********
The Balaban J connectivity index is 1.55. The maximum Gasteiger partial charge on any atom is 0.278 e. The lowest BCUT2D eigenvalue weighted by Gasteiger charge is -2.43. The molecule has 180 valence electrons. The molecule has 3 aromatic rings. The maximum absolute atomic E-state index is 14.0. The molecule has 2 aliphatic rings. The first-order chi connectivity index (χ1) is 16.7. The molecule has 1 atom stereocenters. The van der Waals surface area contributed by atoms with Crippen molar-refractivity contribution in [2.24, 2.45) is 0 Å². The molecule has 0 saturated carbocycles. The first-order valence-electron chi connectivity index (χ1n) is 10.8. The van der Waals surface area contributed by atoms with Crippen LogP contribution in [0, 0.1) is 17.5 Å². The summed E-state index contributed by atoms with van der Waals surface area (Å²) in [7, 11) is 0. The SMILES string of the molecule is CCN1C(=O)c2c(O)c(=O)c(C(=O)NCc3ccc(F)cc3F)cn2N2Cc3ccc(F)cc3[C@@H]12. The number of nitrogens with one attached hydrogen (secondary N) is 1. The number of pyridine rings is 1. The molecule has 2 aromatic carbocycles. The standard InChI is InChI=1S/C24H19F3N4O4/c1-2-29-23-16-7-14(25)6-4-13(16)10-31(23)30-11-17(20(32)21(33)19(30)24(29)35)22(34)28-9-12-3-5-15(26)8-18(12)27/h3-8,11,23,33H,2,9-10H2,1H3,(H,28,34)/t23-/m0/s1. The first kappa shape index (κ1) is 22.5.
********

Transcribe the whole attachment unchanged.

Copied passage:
The Balaban J connectivity index is 1.55. The maximum Gasteiger partial charge on any atom is 0.278 e. The lowest BCUT2D eigenvalue weighted by Gasteiger charge is -2.43. The molecule has 180 valence electrons. The molecule has 3 aromatic rings. The maximum absolute atomic E-state index is 14.0. The molecule has 2 aliphatic rings. The first-order chi connectivity index (χ1) is 16.7. The molecule has 1 atom stereocenters. The van der Waals surface area contributed by atoms with Crippen molar-refractivity contribution in [2.24, 2.45) is 0 Å². The molecule has 0 saturated carbocycles. The first-order valence-electron chi connectivity index (χ1n) is 10.8. The van der Waals surface area contributed by atoms with Crippen LogP contribution in [0, 0.1) is 17.5 Å². The summed E-state index contributed by atoms with van der Waals surface area (Å²) in [7, 11) is 0. The SMILES string of the molecule is CCN1C(=O)c2c(O)c(=O)c(C(=O)NCc3ccc(F)cc3F)cn2N2Cc3ccc(F)cc3[C@@H]12. The number of nitrogens with one attached hydrogen (secondary N) is 1. The number of pyridine rings is 1. The molecule has 2 aromatic carbocycles. The standard InChI is InChI=1S/C24H19F3N4O4/c1-2-29-23-16-7-14(25)6-4-13(16)10-31(23)30-11-17(20(32)21(33)19(30)24(29)35)22(34)28-9-12-3-5-15(26)8-18(12)27/h3-8,11,23,33H,2,9-10H2,1H3,(H,28,34)/t23-/m0/s1. The first kappa shape index (κ1) is 22.5.